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Jewish Groups Urge Not to Raise Religious Issues in Election Campaign

The National Community Relations Advisory Council, coordinating body of six major national Jewish organizations and 52 Jewish councils in cities throughout the United States, today issued a statement declaring that to raise questions about the religious affiliation of presidential candidates is a negation of the principle of religious liberty.

The statement was approved by the NCRAC’s executive committee. It calls on “Americans of all faiths to resist any direct or indirect establishment of a religious test for public office.”

It warns against the introduction into American political life of “the kind of religious strife and voting blocs that have plagued other countries.” Candidates run “on the ticket and the platform of one or another political party,” the statement observes. “None is the candidate of a church or religious group.”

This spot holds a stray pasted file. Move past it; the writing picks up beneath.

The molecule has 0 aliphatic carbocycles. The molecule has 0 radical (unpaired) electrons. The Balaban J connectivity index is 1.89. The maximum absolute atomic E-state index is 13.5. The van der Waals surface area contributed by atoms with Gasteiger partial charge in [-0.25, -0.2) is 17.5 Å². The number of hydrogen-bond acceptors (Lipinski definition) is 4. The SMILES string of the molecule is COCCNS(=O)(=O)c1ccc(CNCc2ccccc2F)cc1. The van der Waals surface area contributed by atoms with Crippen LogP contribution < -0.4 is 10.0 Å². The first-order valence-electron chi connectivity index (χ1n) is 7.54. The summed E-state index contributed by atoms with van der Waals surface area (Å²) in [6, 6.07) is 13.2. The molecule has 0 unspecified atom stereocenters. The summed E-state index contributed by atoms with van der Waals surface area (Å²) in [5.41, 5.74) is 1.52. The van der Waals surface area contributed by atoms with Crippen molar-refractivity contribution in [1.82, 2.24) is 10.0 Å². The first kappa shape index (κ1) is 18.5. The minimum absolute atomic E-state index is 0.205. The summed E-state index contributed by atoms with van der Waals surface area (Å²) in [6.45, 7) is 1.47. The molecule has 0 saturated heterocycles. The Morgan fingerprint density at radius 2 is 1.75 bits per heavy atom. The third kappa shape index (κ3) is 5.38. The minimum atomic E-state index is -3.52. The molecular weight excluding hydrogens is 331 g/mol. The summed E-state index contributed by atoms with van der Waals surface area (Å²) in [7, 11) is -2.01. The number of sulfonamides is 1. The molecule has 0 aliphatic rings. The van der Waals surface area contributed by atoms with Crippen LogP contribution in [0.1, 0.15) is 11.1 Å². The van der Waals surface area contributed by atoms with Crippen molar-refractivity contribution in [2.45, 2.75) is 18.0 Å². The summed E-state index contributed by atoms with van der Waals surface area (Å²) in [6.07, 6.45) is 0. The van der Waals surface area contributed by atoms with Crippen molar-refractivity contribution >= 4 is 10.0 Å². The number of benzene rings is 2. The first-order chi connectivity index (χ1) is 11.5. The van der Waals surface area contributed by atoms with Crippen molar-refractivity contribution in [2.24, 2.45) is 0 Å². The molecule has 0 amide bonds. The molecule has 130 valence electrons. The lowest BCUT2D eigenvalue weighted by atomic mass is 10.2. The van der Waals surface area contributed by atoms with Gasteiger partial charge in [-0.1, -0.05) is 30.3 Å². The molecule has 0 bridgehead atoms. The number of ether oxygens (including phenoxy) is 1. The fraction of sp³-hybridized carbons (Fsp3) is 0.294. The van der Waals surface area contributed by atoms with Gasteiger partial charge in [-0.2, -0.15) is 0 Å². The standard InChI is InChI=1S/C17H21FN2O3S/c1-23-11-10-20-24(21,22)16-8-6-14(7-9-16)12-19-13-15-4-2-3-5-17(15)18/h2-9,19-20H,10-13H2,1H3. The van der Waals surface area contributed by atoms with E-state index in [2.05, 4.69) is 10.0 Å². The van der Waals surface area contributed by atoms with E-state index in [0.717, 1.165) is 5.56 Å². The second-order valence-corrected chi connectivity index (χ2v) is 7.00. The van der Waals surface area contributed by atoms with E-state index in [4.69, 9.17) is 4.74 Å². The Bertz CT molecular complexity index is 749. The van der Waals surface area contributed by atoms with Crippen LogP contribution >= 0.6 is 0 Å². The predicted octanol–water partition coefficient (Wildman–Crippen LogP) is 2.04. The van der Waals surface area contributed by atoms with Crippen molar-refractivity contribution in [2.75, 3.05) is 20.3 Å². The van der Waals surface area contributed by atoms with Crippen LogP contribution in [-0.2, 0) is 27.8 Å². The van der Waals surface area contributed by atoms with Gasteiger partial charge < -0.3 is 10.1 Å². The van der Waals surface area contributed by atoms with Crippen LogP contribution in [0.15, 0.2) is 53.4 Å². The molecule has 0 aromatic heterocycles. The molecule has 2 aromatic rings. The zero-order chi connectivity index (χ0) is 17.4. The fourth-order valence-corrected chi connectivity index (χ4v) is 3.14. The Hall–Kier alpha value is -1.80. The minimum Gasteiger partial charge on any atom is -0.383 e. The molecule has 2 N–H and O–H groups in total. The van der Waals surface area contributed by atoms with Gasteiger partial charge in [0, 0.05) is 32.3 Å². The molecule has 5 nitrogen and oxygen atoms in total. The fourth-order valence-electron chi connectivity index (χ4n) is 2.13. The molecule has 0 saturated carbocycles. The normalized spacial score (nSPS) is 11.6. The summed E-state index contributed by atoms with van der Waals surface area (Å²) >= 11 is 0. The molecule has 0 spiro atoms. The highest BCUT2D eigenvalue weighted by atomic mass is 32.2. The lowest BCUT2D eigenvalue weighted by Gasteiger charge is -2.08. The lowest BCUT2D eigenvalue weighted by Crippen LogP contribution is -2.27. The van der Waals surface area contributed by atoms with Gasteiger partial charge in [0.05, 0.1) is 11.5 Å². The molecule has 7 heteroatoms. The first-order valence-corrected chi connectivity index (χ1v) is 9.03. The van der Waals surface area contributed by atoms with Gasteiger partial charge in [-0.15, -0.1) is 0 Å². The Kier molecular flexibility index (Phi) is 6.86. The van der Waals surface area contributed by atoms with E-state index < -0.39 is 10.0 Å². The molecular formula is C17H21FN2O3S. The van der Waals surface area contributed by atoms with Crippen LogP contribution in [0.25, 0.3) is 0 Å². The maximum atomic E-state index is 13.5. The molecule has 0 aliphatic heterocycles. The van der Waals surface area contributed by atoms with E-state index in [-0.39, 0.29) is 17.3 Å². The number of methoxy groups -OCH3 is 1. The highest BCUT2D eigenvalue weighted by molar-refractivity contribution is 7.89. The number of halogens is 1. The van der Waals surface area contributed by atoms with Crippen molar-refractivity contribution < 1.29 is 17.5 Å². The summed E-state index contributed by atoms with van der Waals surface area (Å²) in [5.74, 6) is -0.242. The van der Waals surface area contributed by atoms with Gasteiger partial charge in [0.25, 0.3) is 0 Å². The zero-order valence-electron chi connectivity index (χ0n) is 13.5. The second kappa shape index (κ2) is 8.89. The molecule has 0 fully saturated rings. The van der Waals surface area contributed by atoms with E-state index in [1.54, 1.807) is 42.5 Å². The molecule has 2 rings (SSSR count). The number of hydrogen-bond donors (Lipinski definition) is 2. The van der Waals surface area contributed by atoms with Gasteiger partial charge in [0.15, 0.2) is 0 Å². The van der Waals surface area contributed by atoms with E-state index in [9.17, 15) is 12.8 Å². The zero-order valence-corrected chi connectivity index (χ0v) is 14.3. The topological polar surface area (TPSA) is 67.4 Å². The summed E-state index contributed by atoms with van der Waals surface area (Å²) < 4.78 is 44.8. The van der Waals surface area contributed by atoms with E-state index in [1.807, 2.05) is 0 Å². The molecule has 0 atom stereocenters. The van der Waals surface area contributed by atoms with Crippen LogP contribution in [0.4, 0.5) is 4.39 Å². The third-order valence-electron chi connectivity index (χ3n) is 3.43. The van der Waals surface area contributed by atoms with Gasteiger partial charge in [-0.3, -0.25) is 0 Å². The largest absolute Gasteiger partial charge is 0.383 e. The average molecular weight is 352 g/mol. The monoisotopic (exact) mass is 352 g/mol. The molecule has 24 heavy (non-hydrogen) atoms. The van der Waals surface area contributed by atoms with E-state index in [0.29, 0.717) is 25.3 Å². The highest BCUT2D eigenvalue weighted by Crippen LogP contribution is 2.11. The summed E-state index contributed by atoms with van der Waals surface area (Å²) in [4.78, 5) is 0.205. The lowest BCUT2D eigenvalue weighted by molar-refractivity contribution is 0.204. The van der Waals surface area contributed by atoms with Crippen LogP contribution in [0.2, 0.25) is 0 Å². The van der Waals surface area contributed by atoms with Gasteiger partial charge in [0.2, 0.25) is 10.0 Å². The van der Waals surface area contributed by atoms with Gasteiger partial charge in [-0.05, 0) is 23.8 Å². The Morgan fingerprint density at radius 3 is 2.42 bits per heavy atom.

Participating in the executive committee meeting and joining in its unanimous action were representatives of all six of the NCRAC’s constituent national organizations and of Jewish community councils in many parts of the country. The national organizations comprising the NCRAC are: American Jewish Congress, Jewish Labor Committee, Jewish War Veterans of the U.S.A., Union of American Hebrew Congregations, Union of Orthodox Jewish Congregations of America and United Synagogue of America.

The statement stresses that the position taken is consistent with a long term commitment by all the organizations to the view that religious affiliation is not a proper matter for debate in a political contest.

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